The declaration, published in the state gazette, had been expected, but its details indicate that the military has asserted far greater authority than observers had anticipated. Under the order, the president will have no control over the military’s budget or leadership and will not be authorized to declare war without the consent of the ruling generals.
The document said the military would soon name a group of Egyptians to draft a new constitution, which will be subject to a public referendum within three months. Once a new charter is in place, a parliamentary election will be held to replace the Islamist-dominated lower house that was dissolved Thursday after the country’s high court ruled that one-third of the chamber’s members had been elected unlawfully.
“With this document, Egypt has completely left the realm of the Arab Spring and entered the realm of military dictatorship,” said Hossam Bahgat, a prominent human rights activist. “This is worse than our worst fears.”
The declaration left little doubt that the generals have moved aggressively to preserve and expand their privileged status after a transitional period that revealed the significant appeal of Islamist politicians. It also indicates the military leadership’s concern about accountability if a system of civilian rule with checks and balances were to take root.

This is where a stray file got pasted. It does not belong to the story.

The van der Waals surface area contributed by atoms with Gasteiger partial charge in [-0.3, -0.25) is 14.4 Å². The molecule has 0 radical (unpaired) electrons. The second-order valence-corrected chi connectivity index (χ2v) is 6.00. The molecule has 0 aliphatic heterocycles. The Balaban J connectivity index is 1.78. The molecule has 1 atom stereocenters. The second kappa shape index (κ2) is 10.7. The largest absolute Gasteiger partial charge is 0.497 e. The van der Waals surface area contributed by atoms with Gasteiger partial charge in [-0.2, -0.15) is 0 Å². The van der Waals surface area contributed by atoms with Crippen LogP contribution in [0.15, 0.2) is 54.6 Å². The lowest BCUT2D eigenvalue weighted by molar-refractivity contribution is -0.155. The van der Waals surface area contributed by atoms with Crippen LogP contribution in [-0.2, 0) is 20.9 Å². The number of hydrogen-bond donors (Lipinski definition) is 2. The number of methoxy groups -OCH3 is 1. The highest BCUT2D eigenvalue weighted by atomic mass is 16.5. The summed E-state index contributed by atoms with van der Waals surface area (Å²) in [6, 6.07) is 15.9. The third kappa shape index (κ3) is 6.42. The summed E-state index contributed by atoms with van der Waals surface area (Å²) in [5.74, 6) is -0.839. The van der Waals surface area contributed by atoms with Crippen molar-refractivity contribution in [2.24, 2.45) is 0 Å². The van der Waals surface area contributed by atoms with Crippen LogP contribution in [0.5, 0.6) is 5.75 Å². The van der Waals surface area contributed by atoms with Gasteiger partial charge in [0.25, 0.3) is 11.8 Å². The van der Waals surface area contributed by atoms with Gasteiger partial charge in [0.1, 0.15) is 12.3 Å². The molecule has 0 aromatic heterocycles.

The Obama administration, with the president spending the day in Chicago and much of his national security staff in Mexico preparing for this week’s Group of 20 summit there, had no initial reaction to the new developments. But the decree appeared likely to compound the administration’s frustration over its waning influence in Egypt.
Less than 48 hours before the declaration was issued, Defense Secretary Leon E. Panetta telephoned Field Marshal Mohammed Hussein Tantawi, head of Egypt’s ruling military council, to underscore “the need to ensure a full and peaceful transition to democracy,” the Pentagon said.
Thursday’s dissolution of parliament also prompted Sen. Patrick J. Leahy (D-Vt.), chairman of the appropriations subcommittee in charge of foreign aid, to warn the State Department against disbursing any of this year’s $1.3 billion in military aid to Egypt.
Brotherhood decries order
The Egyptian military’s declaration was issued just 20 minutes after the polls closed Sunday night at 10. The campaign of Mohamed Morsi, the Brotherhood’s candidate, said a limited sample of preliminary vote counts from across the country indicated that the Islamist leader was ahead of rival Ahmed Shafiq, who was the last prime minister appointed by Hosni Mubarak and was widely considered the generals’ preferred candidate.